A1 Journal article (refereed), original research

LiDAR-Assisted Multi-source Processes (LAMP) for Measuring Above Ground Biomass and Forest Carbon

Open Access publication

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Publication Details
Authors: Kauranne Tuomo, Joshi Anup, Gautam Basanta, Manandhar Ugan, Nepal Santosh, Peuhkurinen Jussi, Hämäläinen Jarno, Junttila Virpi, Gunia Katja, Latva-Käyrä, Petri, Kolesnikov Alexander, Tegel Katri, Leppänen Vesa
Publisher: MDPI
Publication year: 2017
Language: English
Related Journal or Series Information: Remote Sensing
Volume number: 9
Issue number: 2
Start page: 1
End page: 36
Number of pages: 36
ISSN: 2072-4292
JUFO-Level of this publication: 1
Open Access: Open Access publication

Forest measurement for purposes like harvesting planning, biomass estimation and mitigating climate change through carbon capture by forests call for increasingly frequent forest measurement campaigns that need to balance cost with accuracy and precision. Often this implies the use of remote sensing based measurement methods. For any remote-sensing based methods to be accurate, they must be validated against field data. We present a method that combines field measurements with two layers of remote sensing data: sampling of forests by airborne laser scanning (LiDAR) and Landsat imagery. The Bayesian model-based framework presented here is called Lidar-Assisted Multi-source Programme -- or LAMP -- for Above Ground Biomass estimation. The method has two variants: LAMP2 which splits the biomass estimation task into two separate stages: forest type stratification from Landsat imagery and mean biomass density estimation of each forest type by LiDAR models calibrated on field plots. LAMP3, on the other hand, estimates first the biomass on a LiDAR sample using models calibrated with field plots and then uses these LiDAR-based models to generate biomass density estimates on thousands of surrogate plots, with which a satellite image based model is calibrated and subsequently used to estimate biomass density on the entire forest area. Both LAMP methods have been applied to a 2 million hectare area in Southern Nepal, the Terai Arc Landscape or TAL to calculate the emission Reference Levels (RLs) that are required for the UN REDD+ program that was accepted as part of the Paris Climate Agreement. The uncertainty of these estimates is studied with error variance estimation, cross-validation and Monte Carlo simulation. The relative accuracy of activity data at pixel level was found to be 14 per cent at 95 per cent confidence level and the root mean squared error of biomass estimates to be between 35 and 39 per cent at 1 ha resolution.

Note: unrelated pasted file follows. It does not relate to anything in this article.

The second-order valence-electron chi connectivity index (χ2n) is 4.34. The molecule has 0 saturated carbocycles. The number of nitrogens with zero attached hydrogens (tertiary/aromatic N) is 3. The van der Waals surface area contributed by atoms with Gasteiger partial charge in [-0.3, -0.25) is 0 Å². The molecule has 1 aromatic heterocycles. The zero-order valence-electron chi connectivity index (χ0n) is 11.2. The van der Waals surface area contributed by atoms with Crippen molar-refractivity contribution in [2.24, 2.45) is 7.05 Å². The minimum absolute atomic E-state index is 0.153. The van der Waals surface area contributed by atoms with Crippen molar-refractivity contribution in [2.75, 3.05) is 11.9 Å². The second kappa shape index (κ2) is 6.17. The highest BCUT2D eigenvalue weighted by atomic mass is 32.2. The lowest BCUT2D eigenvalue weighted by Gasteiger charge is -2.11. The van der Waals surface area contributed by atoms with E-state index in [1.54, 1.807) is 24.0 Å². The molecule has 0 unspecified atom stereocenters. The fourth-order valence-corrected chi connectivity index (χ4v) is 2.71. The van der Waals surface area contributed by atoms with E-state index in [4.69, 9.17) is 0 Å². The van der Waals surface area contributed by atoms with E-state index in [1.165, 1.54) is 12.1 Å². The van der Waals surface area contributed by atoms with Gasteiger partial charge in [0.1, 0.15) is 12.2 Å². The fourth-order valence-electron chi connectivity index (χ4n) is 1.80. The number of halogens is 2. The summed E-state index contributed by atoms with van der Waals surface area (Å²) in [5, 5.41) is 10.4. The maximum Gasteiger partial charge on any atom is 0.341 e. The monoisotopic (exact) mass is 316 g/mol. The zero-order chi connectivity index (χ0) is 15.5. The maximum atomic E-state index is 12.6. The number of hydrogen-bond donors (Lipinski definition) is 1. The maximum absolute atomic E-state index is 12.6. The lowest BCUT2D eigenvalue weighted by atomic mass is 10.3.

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Last updated on 2018-19-10 at 07:55